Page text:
Scientist On Plan To Turn Algae To Fuel

Energy giant ExxonMobil has committed $600 million to a plan to make biofuel from algae. It has joined hands with Synthetic Genomics, founded by J. Craig Venter, the man behind the project to map the human genome. Venter says algae are far more scaleable than other substances — like corn — that are being used to made fuel.

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MADELEINE BRAND, host:

From NPR News, this is ALL THINGS CONSIDERED. I'm Madeleine Brand.

ROBERT SIEGEL, host:

And I'm Robert Siegel.

Now, a new venture in biofuels. Exxon Mobil has committed $600 million to a plant to make biofuel from algae. The firm they've hooked up with is Synthetic Genomics. It was founded by Dr. J. Craig Venter, whose prior company, Celera Genomics, raced the government to map the human genome.

And Dr. Venter joins us from La Jolla, California. Welcome to the program.

Dr. J. CRAIG VENTER (Founder, Synthetic Genomics): Thank you very much.

SIEGEL: And first, to clarify, is it fair or roughly accurate to say that you're going to try to do with photosynthetic algae what people have been doing with corn to make ethanol in recent years?

Dr. VENTER: Well, the goal is not to make ethanol. Ethanol is not a very good fuel and using cropland and a food substance to make a fuel has not proven to be very smart on any front. So algae is something that can grow in non-arable land, including desert land. We can use brackish water or seawater, and that uses sunlight as its energy source and consumes a lot of CO2 in making these hydrocarbons that can be converted into fuel.

SIEGEL: But we've heard futurists who find ethanol lacking, talking about switchgrass and that sort of thing. What's better about algae than using switchgrass?

Dr. VENTER: Well, we need lots of different solutions, so we're not anti-switchgrass at all. But algae is one of the things, due to exponential growth, that is far more scalable. Even the low-yield algaes have about 10 times as many gallons of fuel per year per acre as you can get from corn. And the scale is the big challenge…

SIEGEL: Yeah.

Dr. VENTER: For a scientist such as myself, going from a test tube to a beaker is usually considered a scale-up reaction. If we can't produce billions of gallons eventually, all this is really just hot air.

SIEGEL: Now, just to clarify here, you're thinking in terms, not just of harvesting algae from the sea, you're talking about farming algae.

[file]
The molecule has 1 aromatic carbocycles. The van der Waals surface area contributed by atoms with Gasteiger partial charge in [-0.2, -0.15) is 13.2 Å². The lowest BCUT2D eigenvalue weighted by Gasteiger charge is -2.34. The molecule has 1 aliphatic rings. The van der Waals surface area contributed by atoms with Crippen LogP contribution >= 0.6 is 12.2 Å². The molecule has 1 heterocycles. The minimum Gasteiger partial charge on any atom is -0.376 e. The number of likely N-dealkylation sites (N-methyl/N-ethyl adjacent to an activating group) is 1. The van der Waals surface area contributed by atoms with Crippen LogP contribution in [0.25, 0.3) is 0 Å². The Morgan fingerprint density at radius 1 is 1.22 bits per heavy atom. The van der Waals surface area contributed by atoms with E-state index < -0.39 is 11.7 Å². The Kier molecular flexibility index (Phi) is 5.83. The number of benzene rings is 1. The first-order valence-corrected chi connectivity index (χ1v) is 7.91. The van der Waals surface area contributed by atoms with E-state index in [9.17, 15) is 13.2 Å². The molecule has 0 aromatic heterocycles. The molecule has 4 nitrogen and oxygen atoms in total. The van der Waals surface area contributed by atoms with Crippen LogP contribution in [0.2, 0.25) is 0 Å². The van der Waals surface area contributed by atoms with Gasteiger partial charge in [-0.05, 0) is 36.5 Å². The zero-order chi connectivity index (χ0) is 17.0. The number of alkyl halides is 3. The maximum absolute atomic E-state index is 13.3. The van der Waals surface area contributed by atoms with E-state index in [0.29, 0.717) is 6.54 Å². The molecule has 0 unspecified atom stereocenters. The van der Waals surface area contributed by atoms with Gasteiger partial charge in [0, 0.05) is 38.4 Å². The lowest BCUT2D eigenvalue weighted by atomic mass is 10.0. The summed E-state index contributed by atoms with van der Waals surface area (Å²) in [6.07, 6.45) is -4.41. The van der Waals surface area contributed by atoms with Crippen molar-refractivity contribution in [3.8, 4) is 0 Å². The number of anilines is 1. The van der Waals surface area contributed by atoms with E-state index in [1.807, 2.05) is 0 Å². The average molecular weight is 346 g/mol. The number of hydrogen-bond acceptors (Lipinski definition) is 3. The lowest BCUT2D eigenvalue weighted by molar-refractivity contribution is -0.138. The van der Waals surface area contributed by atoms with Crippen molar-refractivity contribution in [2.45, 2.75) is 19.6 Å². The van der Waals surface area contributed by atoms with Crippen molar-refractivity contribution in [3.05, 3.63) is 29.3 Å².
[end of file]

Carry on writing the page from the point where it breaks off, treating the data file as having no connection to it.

Dr. VENTER: Well, in fact, people have thought about farming algae for decades, growing it up, then harvesting it, then extracting the fatty material - or the hydrocarbons - to make fuels. We've engineered the algae to just continuously pump these important precursors to fuel molecules out in a pure form. So it changes it from farming to bioreactors, which have the potential for continuous production and a much greater scalability factor.

SIEGEL: What are your concerns, sir? That is, if you were to create tracks of brackish waters filled with algae that is being grown for fuel, might there be an impact on the environment that we're not thinking about at first?

Dr. VENTER: Well, part of what we're doing, and the initial phases here in La Jolla, we're building a totally new greenhouse facility to, in fact, test whether open ponds, open tracks, as you described them, or closed bioreactors are going to be the most efficient way for scaling up to the scale that needs to be done.

Obviously, it's important with any engineered organism to make sure that it can't escape into the environment. I think we need to give some careful thought to that to make sure we're not introducing species into environments where they're not already there.

SIEGEL: Well, from your time at Synthetic Genomics, you're a veteran of a major scientific race. Given reasonably good fortune and success but assuming some setbacks, how much of a time frame do you think is realistic - to think of going from where we are now to having fuel out there in the market that's been generated from algae?

Dr. VENTER: It's a very important question. This is not going to happen in the next two years. One of the things that was very important in our agreement with Exxon Mobil is, we both had the same kind of timelines in mind of what it would take to really get to the scale needed to make a dent on even transportation fuels. And we think that's somewhere in the five- to 10-year time course before there's really substantial amounts of fuel out there in the market that could come from these algae sources.

SIEGEL: Dr. Venter, thank you very much for talking with us.

Dr. VENTER: Nice to talk with you.

SIEGEL: That's J. Craig Venter, speaking to us from La Jolla, California. His company, Synthetic Genomics, has hooked up with Exxon Mobil to try to develop biofuels from algae.

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